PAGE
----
Logically Speaking July 2021: Ethics and Emerging Technology
July 15, 2021
Growth Opportunities

The Dark Side of Ethics, or How I Learned to START Worrying and Crawl the Dark Web 

by Jon O'Keefe, Technology Education Jedi


Meme About the Dark Web - Man Riding Horse on His Way to See How Much His Data is WorthWouldn’t it be nice if everyone acted rationally and out of the best interest for the collective good?  Unfortunately, unethical behavior in the IT space is best described like a coin, with the “good guys” on one side and the “bad guys” on the other.  

Let’s start with the “good guys”:  IT professionals are human beings, prone to lapses in judgment or mistakes. 90% of all cybersecurity incidents occur due to end-user error or actions that are otherwise avoidable. Recent high-profile events, such as the Colonial Pipeline ransomware attack, occurred due to lapses in best practices.   

In short, even the good guys can get lazy or make mistakes.   

James Turgal, former executive assistant director for the FBI Information and Technology Branch (CIO) and current VP of Cyber Risk, Strategy and Transformation at Optiv, is convinced that internal IT best practices are the main problem. “I have always said cybersecurity is more about people behind keyboards than the actual technology. No matter the size of the organizations, businesses that seek to innovate faster than their competitors are fighting for the same qualified talent.”   

When looking at the “bad guys”, the explosion of the Dark Web is a major cause for concern. The Dark Web is a digital gathering point for all different types of individuals who may wish to act unethically.  Most recently, 700 million users’ data was made available after a breach at LinkedIn.com.

​​​​​“Hackers” and other malicious actors will often gather on the Dark Web and place bounties on organizations that they need help penetrating. Lists of passwords, known software exploits, and planned attacks are all available for anyone who has the skill to find them. Therefore, organizations are now starting to view the Dark Web as a new defensive strategy.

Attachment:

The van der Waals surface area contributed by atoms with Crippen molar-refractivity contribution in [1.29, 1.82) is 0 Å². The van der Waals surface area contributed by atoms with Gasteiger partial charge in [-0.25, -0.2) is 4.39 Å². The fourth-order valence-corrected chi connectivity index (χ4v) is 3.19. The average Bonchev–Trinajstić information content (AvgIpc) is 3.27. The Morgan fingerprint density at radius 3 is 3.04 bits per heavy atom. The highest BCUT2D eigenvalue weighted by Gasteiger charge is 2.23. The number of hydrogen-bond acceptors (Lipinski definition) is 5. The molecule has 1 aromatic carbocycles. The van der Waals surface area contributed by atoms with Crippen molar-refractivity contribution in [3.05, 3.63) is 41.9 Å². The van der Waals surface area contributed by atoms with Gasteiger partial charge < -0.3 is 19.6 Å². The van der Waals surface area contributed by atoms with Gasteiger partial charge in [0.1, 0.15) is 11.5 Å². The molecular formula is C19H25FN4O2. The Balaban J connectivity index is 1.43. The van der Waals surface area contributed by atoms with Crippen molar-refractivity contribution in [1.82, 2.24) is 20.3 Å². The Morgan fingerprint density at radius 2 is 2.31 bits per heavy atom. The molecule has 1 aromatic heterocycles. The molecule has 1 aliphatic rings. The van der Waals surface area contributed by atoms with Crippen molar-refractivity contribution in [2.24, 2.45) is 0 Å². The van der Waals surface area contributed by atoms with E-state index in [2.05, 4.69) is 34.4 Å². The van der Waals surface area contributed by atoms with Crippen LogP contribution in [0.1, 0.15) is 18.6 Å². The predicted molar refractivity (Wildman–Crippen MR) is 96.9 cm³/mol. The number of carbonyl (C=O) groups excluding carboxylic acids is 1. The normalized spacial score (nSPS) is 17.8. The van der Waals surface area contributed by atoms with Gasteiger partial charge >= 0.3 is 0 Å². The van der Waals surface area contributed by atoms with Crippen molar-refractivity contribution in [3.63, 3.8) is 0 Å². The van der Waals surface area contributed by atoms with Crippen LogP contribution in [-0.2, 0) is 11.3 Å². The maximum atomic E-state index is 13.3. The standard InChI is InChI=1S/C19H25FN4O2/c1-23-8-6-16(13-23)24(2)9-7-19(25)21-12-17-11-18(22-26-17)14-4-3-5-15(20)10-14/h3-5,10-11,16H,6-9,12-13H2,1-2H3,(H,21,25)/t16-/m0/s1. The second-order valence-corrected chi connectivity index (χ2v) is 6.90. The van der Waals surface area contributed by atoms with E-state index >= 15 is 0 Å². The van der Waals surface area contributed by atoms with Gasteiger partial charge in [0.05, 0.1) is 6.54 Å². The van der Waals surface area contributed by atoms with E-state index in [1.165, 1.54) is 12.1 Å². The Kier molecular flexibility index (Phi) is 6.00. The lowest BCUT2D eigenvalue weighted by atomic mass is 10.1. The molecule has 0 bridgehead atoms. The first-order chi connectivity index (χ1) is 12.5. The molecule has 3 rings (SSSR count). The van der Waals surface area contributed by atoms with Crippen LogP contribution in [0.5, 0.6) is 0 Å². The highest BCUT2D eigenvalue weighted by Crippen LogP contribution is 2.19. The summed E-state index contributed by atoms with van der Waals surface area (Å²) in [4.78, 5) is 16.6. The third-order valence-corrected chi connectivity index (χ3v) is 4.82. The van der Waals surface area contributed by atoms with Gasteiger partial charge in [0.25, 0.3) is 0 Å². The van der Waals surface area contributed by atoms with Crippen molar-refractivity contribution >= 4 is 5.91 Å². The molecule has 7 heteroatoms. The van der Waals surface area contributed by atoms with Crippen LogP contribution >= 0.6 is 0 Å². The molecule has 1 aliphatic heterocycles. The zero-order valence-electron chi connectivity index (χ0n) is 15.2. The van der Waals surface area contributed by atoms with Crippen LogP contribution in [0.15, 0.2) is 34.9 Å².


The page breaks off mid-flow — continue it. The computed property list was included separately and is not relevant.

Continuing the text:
In short, by having a person on the “inside”, IT professionals can be much better equipped for whatever unethical actions are about to come their way.   

At the end of the day, IT professionals need better training. James Turgal says, “Gaps in technology skills can hold a business back from achieving further success and far more negative business impacts can occur if you have a CIO or a CISO who is ill-equipped to secure the organization but claims to senior leadership that the company is safe.”   

Organizations that invest in proper cybersecurity training, such as CyberSec First Responder™ and Certified Dark Web Analyst are better equipped for the current unethical landscape that they face every day. Contact JediJon@LogicalOperations.com to learn more.




Why Should Companies Care about Ethics in Data?

by Diana Valenti, Product Category Manager


Companies, motivated by business intelligence use cases, collect more data than ever before. How do consumers feel about that? A 2020 KPMG survey says:

  • 97% of consumer respondents believe data privacy is important.
  • 87% thought it should be a human right.
  • But 54% of respondents did not trust companies to use data ethically.

Jurassic Park MemeClearly, data privacy matters to consumers. And it should. Cyber-attacks and data breaches are at an all-time high. Furthermore, when data use is misaligned with ethical standards, it creates inequities across race, gender, and marginalized populations. An ethics violation could truly devastate a company’s reputation and financial standing.

Fortunately, leaders are taking note. Many companies recognize the need for ethics professionals to help them design inclusive, secure, responsible, and trusted technology. To get there, they either must upskill their teams, or find the right talent. And that’s a big reason why Certified Ethical Emerging Technologist™ (CEET) professionals draw, on average, a 25% higher salary than other candidates. 

Keys to Selling

Right and Wrong Is Different than Legal and Illegal

​​​by Jim Gabalski, VP, Sales and Marketing


Find anyone who has taken a course that supports analytics or data science and you have found someone who has wrestled with the “Is this the right thing to do?” question. For example, I once worked in the healthcare space and an analyst was able to predict whether or not a person would contract an incurable disease. Should this information be reported and acted on?